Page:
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Punjab reaches out to Centre and farmers, proposes longer pause

Wary of the protracted farmers’ agitation in the capital and the Republic Day incident at Red Fort, the Punjab government has stepped up efforts to reach out to the Centre to work towards an early resolution, sources told The Indian Express.

Some top state officials have been camping in Delhi and are in constant touch with both the protesting farmers and the Centre.

There were concerns in the state government that after the Nishan Sahib was hoisted at Red Fort,the agitation would fizzle out and farmers would return empty-handed.

“Everybody here knows that if farmers come back without getting anything after these weeks and months of protests, anger will mount in the state. That would be a perfect breeding ground for resentment and we cannot afford that,” said a top state government functionary.

That’s why, sources said, Chief Minister Amarinder Singh invoked Operation Blue Star at the all-party meeting this week and warned that Pakistan could “exploit” the situation to foment trouble.

“Thanks to Rakesh Tikait, the agitation has got a new lease of life. If another Red Fort-like incident happens, it will be difficult for the leaders to sustain the agitation. Wisdom lies in taking it to a logical conclusion and save Punjab from any after-effects,” said a source who is aware of discussions between the state and the Centre.

He said the state is trying to impress upon the Centre to repeal the laws but the Centre is “willing to do anything other than repeal.” So one option the state has proposed is to put the laws on hold for three years instead of the earlier offer of 18 months.“The farmers leaders had not agreed then. But now we are working on both the farmers as well as the Centre to make sure that the agitation is called off soon. If we can get the laws on hold until 2024 — which means the next elections — we can then work on the farmers to back down. After the Republic Day incident,we all have learnt our lessons. We will have to agree on something,” said the source.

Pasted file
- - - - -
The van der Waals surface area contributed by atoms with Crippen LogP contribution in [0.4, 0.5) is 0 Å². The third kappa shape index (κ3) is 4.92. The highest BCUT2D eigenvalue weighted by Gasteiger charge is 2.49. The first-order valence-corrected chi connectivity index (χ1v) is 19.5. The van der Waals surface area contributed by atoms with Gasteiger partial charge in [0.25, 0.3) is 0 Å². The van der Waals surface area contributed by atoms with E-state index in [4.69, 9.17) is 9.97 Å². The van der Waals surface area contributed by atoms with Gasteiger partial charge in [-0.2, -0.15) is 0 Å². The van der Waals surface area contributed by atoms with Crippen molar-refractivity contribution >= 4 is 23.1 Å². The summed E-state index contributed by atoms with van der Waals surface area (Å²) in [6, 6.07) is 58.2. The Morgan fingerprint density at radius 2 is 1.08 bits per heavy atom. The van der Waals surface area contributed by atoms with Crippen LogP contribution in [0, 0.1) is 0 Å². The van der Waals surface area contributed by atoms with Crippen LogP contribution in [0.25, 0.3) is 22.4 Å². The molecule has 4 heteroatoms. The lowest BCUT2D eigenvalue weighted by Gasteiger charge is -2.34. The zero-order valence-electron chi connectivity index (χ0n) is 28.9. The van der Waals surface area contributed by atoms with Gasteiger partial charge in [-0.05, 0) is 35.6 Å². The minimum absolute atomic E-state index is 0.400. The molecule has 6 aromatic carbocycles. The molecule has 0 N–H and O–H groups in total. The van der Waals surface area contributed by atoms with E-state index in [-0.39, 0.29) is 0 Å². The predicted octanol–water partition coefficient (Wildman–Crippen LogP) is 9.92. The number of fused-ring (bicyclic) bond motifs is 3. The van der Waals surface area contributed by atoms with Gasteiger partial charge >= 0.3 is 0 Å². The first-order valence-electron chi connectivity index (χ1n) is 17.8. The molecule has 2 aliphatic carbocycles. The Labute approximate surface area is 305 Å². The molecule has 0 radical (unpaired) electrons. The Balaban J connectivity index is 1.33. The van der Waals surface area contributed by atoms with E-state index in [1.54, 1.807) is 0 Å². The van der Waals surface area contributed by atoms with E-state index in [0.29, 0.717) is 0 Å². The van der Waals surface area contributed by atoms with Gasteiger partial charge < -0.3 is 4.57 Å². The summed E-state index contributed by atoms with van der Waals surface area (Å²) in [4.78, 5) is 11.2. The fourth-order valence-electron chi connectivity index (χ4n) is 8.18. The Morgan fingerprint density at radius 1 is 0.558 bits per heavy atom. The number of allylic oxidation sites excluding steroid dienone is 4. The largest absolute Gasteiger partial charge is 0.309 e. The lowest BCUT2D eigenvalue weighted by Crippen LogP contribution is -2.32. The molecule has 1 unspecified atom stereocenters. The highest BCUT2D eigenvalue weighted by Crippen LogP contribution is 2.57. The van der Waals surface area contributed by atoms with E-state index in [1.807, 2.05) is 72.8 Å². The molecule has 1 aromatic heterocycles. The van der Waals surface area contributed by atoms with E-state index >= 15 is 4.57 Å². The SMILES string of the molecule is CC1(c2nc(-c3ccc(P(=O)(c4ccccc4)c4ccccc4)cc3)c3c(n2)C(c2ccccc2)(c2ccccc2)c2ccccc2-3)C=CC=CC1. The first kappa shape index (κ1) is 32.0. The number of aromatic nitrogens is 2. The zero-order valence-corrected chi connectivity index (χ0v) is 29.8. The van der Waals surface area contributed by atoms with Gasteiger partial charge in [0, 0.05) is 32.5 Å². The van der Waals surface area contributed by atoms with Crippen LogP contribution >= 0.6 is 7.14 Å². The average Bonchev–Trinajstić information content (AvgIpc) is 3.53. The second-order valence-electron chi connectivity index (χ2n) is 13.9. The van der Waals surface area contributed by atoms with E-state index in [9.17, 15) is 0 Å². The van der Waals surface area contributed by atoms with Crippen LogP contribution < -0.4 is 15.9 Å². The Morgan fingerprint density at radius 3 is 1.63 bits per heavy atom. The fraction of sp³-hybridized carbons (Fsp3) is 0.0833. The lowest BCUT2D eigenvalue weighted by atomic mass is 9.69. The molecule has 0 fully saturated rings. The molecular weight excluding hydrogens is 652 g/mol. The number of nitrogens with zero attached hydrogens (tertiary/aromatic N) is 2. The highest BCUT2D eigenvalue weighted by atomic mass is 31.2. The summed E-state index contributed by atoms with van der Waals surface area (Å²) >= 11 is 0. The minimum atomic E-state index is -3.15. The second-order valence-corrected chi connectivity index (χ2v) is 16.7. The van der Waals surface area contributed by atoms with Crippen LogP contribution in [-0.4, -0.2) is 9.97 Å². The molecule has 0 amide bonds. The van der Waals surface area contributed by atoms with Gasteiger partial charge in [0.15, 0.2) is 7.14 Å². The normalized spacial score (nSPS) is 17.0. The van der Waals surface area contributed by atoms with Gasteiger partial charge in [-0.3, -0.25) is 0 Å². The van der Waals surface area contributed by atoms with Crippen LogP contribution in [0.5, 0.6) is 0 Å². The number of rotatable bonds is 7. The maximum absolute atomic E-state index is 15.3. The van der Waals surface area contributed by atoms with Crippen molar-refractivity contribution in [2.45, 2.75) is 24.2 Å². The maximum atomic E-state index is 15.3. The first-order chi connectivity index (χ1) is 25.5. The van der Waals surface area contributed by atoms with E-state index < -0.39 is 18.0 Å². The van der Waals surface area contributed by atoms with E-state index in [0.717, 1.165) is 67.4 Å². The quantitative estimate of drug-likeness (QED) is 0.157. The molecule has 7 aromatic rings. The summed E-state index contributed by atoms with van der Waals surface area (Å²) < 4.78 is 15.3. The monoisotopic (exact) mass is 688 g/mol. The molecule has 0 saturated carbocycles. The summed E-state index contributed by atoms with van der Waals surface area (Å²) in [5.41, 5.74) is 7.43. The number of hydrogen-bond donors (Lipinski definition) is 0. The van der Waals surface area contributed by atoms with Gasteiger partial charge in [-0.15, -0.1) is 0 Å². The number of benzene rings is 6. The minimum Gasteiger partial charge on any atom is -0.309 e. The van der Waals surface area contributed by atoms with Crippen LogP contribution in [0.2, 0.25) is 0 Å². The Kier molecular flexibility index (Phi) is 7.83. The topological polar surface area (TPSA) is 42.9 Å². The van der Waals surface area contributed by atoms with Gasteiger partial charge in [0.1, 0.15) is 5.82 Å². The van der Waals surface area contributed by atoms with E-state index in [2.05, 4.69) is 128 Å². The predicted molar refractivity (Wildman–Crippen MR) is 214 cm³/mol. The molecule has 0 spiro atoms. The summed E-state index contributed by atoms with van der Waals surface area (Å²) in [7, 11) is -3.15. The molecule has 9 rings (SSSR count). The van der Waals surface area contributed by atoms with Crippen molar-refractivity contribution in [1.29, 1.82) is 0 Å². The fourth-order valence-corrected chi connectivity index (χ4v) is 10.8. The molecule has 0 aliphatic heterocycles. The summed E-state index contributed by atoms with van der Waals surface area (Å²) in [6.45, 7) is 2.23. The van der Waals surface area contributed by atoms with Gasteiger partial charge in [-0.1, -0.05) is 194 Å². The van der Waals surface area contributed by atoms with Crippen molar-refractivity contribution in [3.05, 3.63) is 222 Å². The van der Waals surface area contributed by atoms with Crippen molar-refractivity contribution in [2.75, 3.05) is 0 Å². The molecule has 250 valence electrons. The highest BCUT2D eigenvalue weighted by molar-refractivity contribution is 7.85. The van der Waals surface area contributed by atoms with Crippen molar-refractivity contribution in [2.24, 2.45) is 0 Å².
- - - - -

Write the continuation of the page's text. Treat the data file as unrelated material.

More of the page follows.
“The Centre also acknowledges that if there is trouble in Punjab, that could have a spill-over effect across the country,” said the source.

Asked what was the time frame the state was looking at, the source said: “It should not take long.”

Sources said the Punjab CMO has briefed its officials as well as farm unions that talks with the Centre should continue.“The communication channel should not break. There may not be any solution but meetings should continue.,” said the source.

Those aware of these talks say the farmers’ reservation against suspension of laws was that there was “huge pressure” from people back home. “Farmer leaders feel that if they come back with anything less than a repeal, people, who have been supporting the agitation will feel let down,” said the source.

He added that public support to the agitation has been strong. After the Red Fort incident, village panchayats are working to keep the agitation going.“Funds are being made available. Panchayats have bought new tractors to ensure that supporters reach Delhi and the numbers don’t dwindle.”



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